Genetic studies have also been carried out to compare genetic differences between L. corrugatus and the knuckles population of Lankanectes. Results from DNA barcoding and phylogenetic analyses have shown that L. pera differs from L. corrugates by 3.5−3.7% uncorrected genetic distances for 16S rRNA, which is adequate to name the knuckles population as a separate species. Based on the study, they have concluded that the new species defers from L. corrugates in external morphology, genetics and climatic niche. 
Distribution of L. pera is very limited and they have been restricted to higher altitude streams flowing through the montane forests in the Knuckles region where elevation is about 1100m above the sea level. Also, the environments they live have already been threatened by human activities. Hence, some immediate conservation actions must be taken to protect this rare frog.
Senevirathne, Gayani & Samarawickrama, Pradeep & Wijayathilaka, Nayana & Manameendraarchchi, Kelum & Samarawikrama, DRNS & Meegaskumbura, Madhava. (2018). A new frog species from rapidly dwindling cloud forest streams of Sri Lanka—Lankanectes pera (Anura, Nyctibatrachidae). Zootaxa. 4461. 519-538. 10.11646/zootaxa.4461.4.4.

Sunday, June 9, 2019

Mihintale Red Narrow-mouthed Frog (Microhyla mihintalei)

English: Mihintale Red Narrow-mouthed Frog
Sinhala: මිහින්තලය රතු මුව පටු මැඩියා [Mihinthalaya rathu muwa-patu madiya]
Binomial: Microhyla mihintalei

Mihintale Red Narrow-mouthed Frog(Microhyla mihintalei) is an endemic frog and it was described recently (2016) with the help of specimens collected from dry zone of Sri Lanka including Mihinthale. The species was named after Mihintale which is one of the world’s earliest documented sanctuaries. It is also known as the place where King Dewanampiya Tissa met Mihindu thero who came from India in 246 BC.
But the ancestors of Microhyla mihintalei have found their way to Sri Lankan lowlands from India few million years ago via the land bridge created between Sri Lanka and India which was caused by earlier ice ages followed by excessive ice deposits in poles. But later, rise in the sea level caused land mass between India and Sri Lanka to disappear by creating an oceanic barrier and that resulted closing the land connection between two lands.
In India, Still lives a frog named Microhyla rubra, who is considered to be a descendent of the common ancestor of Microhyla mihintalei. As a result of thousands of years of separation due to the oceanic barrier between two land masses, Sri Lankan population of this common frog has been evolved as the new species we call, Microhyla mihintalei.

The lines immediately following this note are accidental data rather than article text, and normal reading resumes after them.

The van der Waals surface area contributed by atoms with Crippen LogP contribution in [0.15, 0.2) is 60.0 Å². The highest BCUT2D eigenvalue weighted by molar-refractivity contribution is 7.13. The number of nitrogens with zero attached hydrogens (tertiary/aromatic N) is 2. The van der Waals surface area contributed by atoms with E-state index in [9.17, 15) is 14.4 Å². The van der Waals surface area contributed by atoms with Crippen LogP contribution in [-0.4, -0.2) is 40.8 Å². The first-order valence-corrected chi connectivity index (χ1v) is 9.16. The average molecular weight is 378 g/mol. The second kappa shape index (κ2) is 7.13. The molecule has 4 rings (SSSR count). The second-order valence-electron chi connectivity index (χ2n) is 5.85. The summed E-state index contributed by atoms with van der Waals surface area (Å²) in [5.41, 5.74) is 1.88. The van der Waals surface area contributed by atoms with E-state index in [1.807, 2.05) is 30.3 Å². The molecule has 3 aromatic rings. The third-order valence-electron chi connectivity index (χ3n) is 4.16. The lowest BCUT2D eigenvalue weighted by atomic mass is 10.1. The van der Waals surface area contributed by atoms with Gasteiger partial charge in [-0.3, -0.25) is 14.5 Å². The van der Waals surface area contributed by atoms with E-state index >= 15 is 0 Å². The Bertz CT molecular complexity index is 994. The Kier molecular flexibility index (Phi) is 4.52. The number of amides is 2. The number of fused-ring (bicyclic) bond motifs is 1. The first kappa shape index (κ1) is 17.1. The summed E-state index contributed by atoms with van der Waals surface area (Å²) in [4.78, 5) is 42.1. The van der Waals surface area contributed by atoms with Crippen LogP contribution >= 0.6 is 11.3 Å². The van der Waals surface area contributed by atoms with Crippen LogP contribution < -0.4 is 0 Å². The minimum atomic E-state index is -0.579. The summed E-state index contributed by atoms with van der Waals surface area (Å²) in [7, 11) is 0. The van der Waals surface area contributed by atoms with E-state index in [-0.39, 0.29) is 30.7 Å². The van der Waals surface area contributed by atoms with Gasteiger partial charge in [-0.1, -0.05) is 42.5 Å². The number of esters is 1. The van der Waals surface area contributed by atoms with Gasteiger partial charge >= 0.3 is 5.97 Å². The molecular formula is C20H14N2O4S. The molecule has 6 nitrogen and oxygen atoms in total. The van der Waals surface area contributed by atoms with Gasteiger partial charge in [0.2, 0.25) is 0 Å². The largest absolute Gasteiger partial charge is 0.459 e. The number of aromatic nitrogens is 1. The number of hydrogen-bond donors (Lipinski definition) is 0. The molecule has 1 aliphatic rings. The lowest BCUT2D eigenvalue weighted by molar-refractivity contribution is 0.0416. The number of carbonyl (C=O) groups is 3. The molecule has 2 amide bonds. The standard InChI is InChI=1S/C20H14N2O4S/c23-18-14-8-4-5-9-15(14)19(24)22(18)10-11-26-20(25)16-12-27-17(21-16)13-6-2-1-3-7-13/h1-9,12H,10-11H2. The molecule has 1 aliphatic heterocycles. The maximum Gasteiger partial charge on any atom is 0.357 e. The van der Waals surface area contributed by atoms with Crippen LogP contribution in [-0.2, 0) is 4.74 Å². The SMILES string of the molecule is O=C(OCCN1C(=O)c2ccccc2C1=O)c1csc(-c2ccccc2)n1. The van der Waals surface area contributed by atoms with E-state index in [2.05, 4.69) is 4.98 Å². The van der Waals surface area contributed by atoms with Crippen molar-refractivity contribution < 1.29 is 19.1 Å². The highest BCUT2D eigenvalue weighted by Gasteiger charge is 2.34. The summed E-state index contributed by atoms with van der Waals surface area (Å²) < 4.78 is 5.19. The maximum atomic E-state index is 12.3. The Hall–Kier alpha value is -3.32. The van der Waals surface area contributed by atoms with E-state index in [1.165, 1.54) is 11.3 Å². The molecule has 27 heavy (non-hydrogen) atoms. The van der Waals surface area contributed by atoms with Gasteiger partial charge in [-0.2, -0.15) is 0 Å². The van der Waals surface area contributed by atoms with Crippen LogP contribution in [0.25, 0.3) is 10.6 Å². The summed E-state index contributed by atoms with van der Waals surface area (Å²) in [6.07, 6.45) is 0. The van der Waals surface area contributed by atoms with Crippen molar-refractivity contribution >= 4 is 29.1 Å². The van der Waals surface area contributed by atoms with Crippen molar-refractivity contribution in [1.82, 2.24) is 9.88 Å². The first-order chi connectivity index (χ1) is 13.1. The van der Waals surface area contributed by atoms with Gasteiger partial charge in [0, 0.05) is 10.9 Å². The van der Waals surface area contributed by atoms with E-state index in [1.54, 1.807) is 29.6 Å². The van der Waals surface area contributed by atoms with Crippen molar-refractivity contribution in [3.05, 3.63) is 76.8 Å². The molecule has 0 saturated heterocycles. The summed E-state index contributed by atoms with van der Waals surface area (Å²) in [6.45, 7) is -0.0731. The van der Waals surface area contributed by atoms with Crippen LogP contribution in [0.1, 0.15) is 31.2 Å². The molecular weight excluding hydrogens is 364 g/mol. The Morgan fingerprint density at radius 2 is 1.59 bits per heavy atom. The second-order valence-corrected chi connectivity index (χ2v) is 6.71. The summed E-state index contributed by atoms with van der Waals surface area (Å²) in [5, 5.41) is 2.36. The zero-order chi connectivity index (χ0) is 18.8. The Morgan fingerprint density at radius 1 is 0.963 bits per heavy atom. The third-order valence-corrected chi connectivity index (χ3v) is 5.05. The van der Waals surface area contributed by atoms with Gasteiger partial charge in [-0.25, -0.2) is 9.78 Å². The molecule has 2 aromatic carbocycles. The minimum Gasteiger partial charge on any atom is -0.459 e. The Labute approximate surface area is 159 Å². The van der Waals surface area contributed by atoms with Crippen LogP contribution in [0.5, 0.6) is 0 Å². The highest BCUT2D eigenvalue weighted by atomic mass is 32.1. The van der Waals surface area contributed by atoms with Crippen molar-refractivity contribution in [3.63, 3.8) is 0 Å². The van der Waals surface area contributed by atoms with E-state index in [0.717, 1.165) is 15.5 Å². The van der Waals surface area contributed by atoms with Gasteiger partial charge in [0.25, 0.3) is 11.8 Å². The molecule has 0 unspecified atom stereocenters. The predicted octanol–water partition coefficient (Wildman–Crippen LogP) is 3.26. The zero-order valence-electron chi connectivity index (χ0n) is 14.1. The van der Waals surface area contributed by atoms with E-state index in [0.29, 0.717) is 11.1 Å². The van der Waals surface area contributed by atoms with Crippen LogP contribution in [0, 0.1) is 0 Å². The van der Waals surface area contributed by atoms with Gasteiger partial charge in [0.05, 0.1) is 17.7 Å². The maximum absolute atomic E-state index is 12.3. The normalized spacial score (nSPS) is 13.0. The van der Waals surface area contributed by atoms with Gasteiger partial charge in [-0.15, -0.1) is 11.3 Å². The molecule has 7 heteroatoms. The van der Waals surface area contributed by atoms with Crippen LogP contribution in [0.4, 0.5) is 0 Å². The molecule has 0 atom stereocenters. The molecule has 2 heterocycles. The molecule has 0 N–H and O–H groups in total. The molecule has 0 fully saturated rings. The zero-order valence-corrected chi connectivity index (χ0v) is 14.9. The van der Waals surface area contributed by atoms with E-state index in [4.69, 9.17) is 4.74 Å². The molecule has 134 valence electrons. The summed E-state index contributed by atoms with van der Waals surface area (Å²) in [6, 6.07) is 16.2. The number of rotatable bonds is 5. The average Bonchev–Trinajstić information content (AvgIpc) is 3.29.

Studies have suggested significant genetic distance, morphology and differences in vocalization to distinguish Microhyla mihintalei from its common Indian ancestral species, Microhyla rubra.

Meegaskumbura, Madhava; Biju, S. D.; Karunarathna, Nuwan; Senevirathne, Gayani; Garg, Sonali; Wijayathilaka, Nayana (2016). "A new species of Microhyla (Anura: Microhylidae) from Sri Lanka: an integrative taxonomic approach". Zootaxa. 4066 (3): 331–342. doi:10.11646/zootaxa.4066.3.9

Sunday, May 26, 2019

Rough-horn lizard(Ceratophora aspera)

English: Rough-horn lizard
Sinhala:රළු අංකටුස්සා[Ralu Ankatussa]
Binomial: Ceratophora aspera

Ceratophora aspera, an edemic horn bearing lizard was first described by Albert Günther in 1864.Several theories have been suggested to describe the evolutionary purpose of the horn of these agamid lizards.One such hypothesis suggests that it is used for the purpose of communication within the species. Also it is said that more larger and prominent horns in males are used in attracting females for reproduction. Another theory describes that rough, brown colored horn like structure has provided an evolutionary advantage by providing a form of camouflage by letting them to blend with the leaf litter filled environment. Studies carried out using mitochondrial DNA reveals that the diversification of C. aspera has been taken place from its common ancestor about 12.6 million years ago in the Miocene(Schulte et al. 2002).

Schulte, James A, J.Robert Macey, Rohan Pethiyagoda, and Allan Larson 2002 Rostral Horn Evolution among Agamid Lizards of the Genus Ceratophora Endemic to Sri Lanka. Molecular Phylogenetics and Evolution 22(1): 111–117.